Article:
I have not read any of the stories in their original language. (More importantly the Morrows have not read the majority of these stories in their original language either. This is another thing Clute bangs on about, and he is well worth reading on the subject.) Despite this position of ignorance I still feel I must say something about the fact this is all translated fiction. I used to work in a literary agency that specialised in selling the English language rights of German novels, and in the course of this job I came across some bloody awful attempts at transliteralisation. There is none of that here, although there is the odd flicker of a knowledge gap.
Humour is perhaps the hardest thing to translate, something particularly apparent in Lucien Merisca's "Some Earthlings' Adventures On Outrerria." It is an enjoyably insane farce set on a planet obsessed with bicycles and bowel movements, but it also feels as if the English reader is getting only half the story. I do not blame translator Cezar Ionescu for this, but for the first time in the anthology there seems to be a cultural and linguistic barrier. In contrast another humorous story, "A Night On The Edge Of The Empire" by Joao Barreiros, benefits from a lovely translation by Luis Rodrigues. It displays an instinctive grasp of English that must surely capture the essence of Barreiros's original words. Unfortunately the story ends rather abruptly, virtually as soon as it has begun, which just goes to show that no matter how good the translator is the author is still responsible for the story. The collection as a whole tends towards the slight and the insubstantial, a point exemplified by the next story, Joelle Wintrebert's "Transfusion." It is a seven-page story that you can read as either the literal possession of a woman by an alien intelligence (Morrow's view) or a not very edifying portrait of a mental breakdown (my view). Either way it presents the reader with little in the way of sustenance.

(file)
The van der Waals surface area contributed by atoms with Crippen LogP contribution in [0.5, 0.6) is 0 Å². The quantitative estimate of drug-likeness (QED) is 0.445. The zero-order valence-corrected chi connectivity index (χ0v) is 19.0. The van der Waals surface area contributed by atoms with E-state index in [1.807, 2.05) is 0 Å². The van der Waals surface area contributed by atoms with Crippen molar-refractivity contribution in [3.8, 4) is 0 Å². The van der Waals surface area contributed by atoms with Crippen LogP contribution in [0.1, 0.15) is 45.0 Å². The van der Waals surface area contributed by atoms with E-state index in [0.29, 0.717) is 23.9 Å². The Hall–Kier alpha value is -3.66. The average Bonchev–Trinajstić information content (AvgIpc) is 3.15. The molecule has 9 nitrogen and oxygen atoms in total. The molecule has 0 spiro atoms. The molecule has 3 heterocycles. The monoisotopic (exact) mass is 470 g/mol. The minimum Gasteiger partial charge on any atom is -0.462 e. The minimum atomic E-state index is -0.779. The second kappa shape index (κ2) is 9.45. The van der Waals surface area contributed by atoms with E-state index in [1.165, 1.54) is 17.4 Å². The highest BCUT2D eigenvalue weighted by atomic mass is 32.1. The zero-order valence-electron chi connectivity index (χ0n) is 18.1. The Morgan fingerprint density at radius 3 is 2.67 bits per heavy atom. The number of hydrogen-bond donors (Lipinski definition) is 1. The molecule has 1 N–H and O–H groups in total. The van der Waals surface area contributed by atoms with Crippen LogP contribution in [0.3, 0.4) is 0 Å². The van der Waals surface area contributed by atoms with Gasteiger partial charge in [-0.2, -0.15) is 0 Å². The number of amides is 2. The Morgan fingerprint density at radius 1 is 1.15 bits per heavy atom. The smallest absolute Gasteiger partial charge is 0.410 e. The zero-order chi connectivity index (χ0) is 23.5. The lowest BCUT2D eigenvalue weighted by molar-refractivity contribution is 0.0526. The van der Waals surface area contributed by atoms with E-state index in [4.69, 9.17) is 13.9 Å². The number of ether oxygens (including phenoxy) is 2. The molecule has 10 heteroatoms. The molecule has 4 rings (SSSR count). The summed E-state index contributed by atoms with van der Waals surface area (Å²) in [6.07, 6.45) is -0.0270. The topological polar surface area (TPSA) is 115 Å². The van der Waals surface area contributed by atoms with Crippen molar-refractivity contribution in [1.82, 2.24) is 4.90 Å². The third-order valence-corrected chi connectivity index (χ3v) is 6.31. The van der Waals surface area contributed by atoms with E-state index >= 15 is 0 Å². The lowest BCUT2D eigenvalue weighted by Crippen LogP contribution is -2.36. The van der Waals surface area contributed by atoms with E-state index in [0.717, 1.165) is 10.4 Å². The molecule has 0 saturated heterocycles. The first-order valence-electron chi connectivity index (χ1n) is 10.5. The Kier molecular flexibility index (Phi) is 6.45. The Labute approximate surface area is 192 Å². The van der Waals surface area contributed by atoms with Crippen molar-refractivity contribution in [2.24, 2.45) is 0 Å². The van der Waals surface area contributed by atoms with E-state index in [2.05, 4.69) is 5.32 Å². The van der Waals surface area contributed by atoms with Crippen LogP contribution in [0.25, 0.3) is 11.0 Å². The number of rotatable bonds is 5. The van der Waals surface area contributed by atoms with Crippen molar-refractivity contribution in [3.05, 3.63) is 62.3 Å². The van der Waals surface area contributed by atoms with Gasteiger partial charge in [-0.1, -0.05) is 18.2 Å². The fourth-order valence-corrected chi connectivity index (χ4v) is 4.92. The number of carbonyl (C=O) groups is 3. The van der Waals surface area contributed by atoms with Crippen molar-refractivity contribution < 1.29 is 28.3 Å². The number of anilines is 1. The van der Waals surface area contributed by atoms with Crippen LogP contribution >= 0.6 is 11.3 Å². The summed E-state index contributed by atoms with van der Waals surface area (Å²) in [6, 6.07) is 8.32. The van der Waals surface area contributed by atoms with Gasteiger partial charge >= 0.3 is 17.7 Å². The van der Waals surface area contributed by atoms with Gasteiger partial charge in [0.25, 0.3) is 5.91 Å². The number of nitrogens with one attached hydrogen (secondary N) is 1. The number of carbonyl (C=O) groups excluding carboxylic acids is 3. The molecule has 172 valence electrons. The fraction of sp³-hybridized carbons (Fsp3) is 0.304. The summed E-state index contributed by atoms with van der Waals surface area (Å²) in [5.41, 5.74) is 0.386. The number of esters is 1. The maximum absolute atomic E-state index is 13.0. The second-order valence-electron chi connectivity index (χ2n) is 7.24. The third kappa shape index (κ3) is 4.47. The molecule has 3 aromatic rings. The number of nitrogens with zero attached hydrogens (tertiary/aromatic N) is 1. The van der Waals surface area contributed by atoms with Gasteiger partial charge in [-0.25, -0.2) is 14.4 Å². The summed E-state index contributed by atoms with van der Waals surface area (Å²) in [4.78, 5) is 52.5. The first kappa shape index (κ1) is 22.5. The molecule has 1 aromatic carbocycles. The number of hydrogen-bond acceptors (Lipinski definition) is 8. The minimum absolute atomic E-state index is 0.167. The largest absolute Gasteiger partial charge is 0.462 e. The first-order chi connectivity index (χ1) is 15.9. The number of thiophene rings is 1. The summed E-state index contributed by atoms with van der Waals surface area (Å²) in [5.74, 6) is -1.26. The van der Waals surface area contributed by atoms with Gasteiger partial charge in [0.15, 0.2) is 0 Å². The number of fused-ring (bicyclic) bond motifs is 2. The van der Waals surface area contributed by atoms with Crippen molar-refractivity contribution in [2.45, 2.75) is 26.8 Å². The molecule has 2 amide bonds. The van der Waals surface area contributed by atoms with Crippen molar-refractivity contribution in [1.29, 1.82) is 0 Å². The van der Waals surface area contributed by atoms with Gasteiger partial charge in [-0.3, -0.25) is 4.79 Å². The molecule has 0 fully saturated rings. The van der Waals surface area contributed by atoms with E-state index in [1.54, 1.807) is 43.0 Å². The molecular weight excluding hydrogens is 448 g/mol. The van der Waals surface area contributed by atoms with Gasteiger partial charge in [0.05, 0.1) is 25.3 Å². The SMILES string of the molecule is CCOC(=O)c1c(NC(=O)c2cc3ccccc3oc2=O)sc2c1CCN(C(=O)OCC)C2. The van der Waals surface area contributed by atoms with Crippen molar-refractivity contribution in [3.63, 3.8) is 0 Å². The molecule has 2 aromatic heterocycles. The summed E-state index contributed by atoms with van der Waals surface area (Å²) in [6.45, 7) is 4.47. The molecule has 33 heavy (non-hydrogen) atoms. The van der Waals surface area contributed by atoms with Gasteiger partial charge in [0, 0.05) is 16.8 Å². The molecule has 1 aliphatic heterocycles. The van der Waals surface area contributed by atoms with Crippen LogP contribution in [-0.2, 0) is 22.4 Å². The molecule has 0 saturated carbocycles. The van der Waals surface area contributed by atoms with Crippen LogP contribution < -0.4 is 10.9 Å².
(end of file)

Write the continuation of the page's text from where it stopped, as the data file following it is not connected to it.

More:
I said at the beginning of this review that the aim of the anthology was laudable. Why exactly is this though? It seems self-evident that exposure to under-represented literature is a good thing. There is a whole world—or, in this case, (almost) a whole continent—of speculative fiction out there that Anglosphere readers never get to experience. However, on the evidence of this collection it isn't really any different to that which we are already experiencing. The stories collected here could be from any issue of Interzone, Europe's most important SF magazine. Perhaps it was naive to expect otherwise.